Erasable Optical Media Is Closer to Being Real

By Tyre, Terian | T H E Journal (Technological Horizons In Education), October 1988 | Go to article overview

Erasable Optical Media Is Closer to Being Real


Tyre, Terian, T H E Journal (Technological Horizons In Education)


Erasable Optical Media Is Closer to Being Real

Described by the manufacturer as a breakthrough in media, not hardware, Tandy Corp.'s THOR-CD technology makes it possible to write, erase and rewrite audio CD-compatible optical discs. THOR stands for Tandy High-intensity Optical Recording.

Educational institutions, which have extensive data storage needs but also require that any storage system be highly flexible and easily accessible, could well be one of the first beneficiaries of this technology.

The announcement of the new development in optical media precedes the introduction of any products by 18 to 24 months. This period is the normal manufacturing lead time to build player/recorders, according to Ed Juge, director of market planning for Tandy Corp. Several patents have been applied for by the firm.

How It Works

In general, current optical media uses microscopic "pits" and "lands," located in a substrate layer of the disc, to represent the basic units of binary code. To read the data, a low-power laser beam shines onto the disc, and various circuitry interprets the amount of light reflected back. A flat surface, or land, has much higher reflectivity than does a pit.

THOR-CD media utilizes both thermal and optic technologies. A laser creates pits in a heat-sensitive dye polymer material. These pits have the same form, fit and optical properties found in the pits of a standard audio CD or CD-ROM disc. The breakthrough is that the pits, while environmentally stable, can be removed by thermo-optically reversing the process. Thus the media is restored to its original form, allowing a disc to be erased and re-recorded over and over again.

According to a press release from Tandy, the erase process can be both bulk (erasing the entire disc at once) and spot (erasing just an individual pit). Discs may therefore be wiped totally clean for recording all new information. Or discs can be edited, with new data written only in specific locations.

Special Sauce

Dye polymers are not new to the optical media industry. A number of firms have been working with them for years for a variety of applications.

Optical Data, Inc. in Beaverton, Ore., has been researching the use of dye polymers with optical media for six years. Its technology involves a two-layer scheme, and the company was granted a U.S. patent on the process in January of this year.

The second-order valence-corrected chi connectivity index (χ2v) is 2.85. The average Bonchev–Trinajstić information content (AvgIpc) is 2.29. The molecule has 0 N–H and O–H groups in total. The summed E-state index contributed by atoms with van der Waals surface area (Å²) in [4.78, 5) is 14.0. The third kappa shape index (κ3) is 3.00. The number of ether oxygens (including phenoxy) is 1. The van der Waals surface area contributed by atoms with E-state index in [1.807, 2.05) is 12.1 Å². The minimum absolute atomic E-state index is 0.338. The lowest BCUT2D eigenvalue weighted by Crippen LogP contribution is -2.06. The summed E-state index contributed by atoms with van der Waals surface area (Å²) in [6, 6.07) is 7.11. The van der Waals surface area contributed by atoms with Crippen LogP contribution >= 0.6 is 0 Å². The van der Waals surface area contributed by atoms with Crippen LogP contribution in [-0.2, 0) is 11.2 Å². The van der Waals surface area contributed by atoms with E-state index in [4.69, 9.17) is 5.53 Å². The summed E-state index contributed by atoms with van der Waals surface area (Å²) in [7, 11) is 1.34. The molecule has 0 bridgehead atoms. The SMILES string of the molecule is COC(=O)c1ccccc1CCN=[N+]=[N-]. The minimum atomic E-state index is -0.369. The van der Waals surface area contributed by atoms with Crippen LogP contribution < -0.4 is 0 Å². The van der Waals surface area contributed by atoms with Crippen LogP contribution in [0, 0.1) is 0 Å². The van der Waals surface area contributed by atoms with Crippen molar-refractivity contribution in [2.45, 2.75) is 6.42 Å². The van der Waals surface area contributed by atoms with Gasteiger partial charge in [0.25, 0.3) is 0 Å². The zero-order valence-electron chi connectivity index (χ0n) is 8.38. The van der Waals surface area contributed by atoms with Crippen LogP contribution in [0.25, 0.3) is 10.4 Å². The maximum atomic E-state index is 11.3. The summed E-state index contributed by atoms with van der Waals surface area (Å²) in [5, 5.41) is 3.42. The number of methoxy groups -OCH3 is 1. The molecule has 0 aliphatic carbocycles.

Tandy has an option to acquire the license for Optical Data's technology, according to Bill Livermore, the marketing director for Optical Data. Tandy marketing information representative Lynn Handley says the Optical Data technology was utilized as a "guidepost" in developing THOR-CD. Tandy's unique contribution is a coating over the dye polymer. Code-named "special sauce" by Tandy engineers, the coating adds a reflective layer that provides the compatibility with current audio compact discs.

Question of Compatibility

The significance of the THOR technology, according to Tandy, is its complete compatibility with current audio CD and CD-ROM players. A THOR-recorded disc can be played in any audio CD or CD-ROM player.

Other write/erase/rewrite optical data disc systems do exist, but they use "bumps," not pits. This makes them incompatible with current compact disc hardware. By retaining pits, the THOR technology remains true to current audio CD standards.

The use of pits in THOR optical media also means that educators, administrators and students are provided with the same kind of access times, transfer rates and storage capabilities offered by current CD-ROM optical media and hardware.

THOR Timetable

According to Tandy, initial efforts will focus on developing and producing the blank media and an audio CD-compatible recorder. The recorder will play existing audio CDs in addition to playing, recording and erasing THOR media. …

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